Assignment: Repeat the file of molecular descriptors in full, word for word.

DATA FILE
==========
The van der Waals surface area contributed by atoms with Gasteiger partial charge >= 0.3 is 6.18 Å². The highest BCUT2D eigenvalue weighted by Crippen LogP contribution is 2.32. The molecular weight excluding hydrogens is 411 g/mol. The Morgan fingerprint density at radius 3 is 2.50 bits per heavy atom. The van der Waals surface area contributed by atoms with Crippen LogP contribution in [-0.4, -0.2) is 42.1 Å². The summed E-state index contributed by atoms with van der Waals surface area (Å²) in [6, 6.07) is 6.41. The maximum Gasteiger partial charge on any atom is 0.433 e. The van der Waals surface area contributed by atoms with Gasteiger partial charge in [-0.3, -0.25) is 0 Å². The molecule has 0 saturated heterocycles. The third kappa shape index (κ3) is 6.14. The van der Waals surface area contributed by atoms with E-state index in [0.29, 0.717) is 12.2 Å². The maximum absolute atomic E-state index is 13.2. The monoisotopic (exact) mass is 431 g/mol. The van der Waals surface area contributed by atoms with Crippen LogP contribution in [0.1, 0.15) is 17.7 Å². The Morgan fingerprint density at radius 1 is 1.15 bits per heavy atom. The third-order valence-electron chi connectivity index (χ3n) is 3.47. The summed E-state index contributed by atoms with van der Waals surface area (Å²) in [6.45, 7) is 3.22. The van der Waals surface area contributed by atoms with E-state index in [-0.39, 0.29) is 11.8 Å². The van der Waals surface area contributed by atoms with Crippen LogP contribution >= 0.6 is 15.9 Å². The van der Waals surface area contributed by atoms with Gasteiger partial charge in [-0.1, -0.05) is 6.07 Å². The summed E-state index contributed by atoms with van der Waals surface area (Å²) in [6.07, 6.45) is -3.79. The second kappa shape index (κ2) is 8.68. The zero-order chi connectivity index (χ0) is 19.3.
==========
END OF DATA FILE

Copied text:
The van der Waals surface area contributed by atoms with Gasteiger partial charge >= 0.3 is 6.18 Å². The highest BCUT2D eigenvalue weighted by Crippen LogP contribution is 2.32. The molecular weight excluding hydrogens is 411 g/mol. The Morgan fingerprint density at radius 3 is 2.50 bits per heavy atom. The van der Waals surface area contributed by atoms with Crippen LogP contribution in [-0.4, -0.2) is 42.1 Å². The summed E-state index contributed by atoms with van der Waals surface area (Å²) in [6, 6.07) is 6.41. The maximum Gasteiger partial charge on any atom is 0.433 e. The van der Waals surface area contributed by atoms with Gasteiger partial charge in [-0.3, -0.25) is 0 Å². The molecule has 0 saturated heterocycles. The third kappa shape index (κ3) is 6.14. The van der Waals surface area contributed by atoms with E-state index in [0.29, 0.717) is 12.2 Å². The maximum absolute atomic E-state index is 13.2. The monoisotopic (exact) mass is 431 g/mol. The van der Waals surface area contributed by atoms with Crippen LogP contribution in [0.1, 0.15) is 17.7 Å². The Morgan fingerprint density at radius 1 is 1.15 bits per heavy atom. The third-order valence-electron chi connectivity index (χ3n) is 3.47. The summed E-state index contributed by atoms with van der Waals surface area (Å²) in [6.45, 7) is 3.22. The van der Waals surface area contributed by atoms with E-state index in [-0.39, 0.29) is 11.8 Å². The van der Waals surface area contributed by atoms with Crippen LogP contribution >= 0.6 is 15.9 Å². The van der Waals surface area contributed by atoms with Gasteiger partial charge in [-0.1, -0.05) is 6.07 Å². The summed E-state index contributed by atoms with van der Waals surface area (Å²) in [6.07, 6.45) is -3.79. The second kappa shape index (κ2) is 8.68. The zero-order chi connectivity index (χ0) is 19.3.